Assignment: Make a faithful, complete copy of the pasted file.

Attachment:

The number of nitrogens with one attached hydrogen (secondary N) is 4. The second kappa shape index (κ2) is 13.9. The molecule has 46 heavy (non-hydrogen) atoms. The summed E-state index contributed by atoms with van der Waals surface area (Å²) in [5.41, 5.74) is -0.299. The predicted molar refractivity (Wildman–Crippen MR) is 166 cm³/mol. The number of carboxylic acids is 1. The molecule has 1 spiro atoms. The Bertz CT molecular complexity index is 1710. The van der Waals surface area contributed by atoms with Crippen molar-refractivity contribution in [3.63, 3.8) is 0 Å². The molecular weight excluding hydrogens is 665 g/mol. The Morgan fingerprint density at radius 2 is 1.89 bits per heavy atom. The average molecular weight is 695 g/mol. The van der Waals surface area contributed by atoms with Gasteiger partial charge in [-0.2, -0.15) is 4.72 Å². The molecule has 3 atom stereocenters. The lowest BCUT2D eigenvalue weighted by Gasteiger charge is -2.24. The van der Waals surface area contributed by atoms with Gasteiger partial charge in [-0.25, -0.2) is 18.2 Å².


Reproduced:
The number of nitrogens with one attached hydrogen (secondary N) is 4. The second kappa shape index (κ2) is 13.9. The molecule has 46 heavy (non-hydrogen) atoms. The summed E-state index contributed by atoms with van der Waals surface area (Å²) in [5.41, 5.74) is -0.299. The predicted molar refractivity (Wildman–Crippen MR) is 166 cm³/mol. The number of carboxylic acids is 1. The molecule has 1 spiro atoms. The Bertz CT molecular complexity index is 1710. The van der Waals surface area contributed by atoms with Crippen molar-refractivity contribution in [3.63, 3.8) is 0 Å². The molecular weight excluding hydrogens is 665 g/mol. The Morgan fingerprint density at radius 2 is 1.89 bits per heavy atom. The average molecular weight is 695 g/mol. The van der Waals surface area contributed by atoms with Gasteiger partial charge in [-0.2, -0.15) is 4.72 Å². The molecule has 3 atom stereocenters. The lowest BCUT2D eigenvalue weighted by Gasteiger charge is -2.24. The van der Waals surface area contributed by atoms with Gasteiger partial charge in [-0.25, -0.2) is 18.2 Å².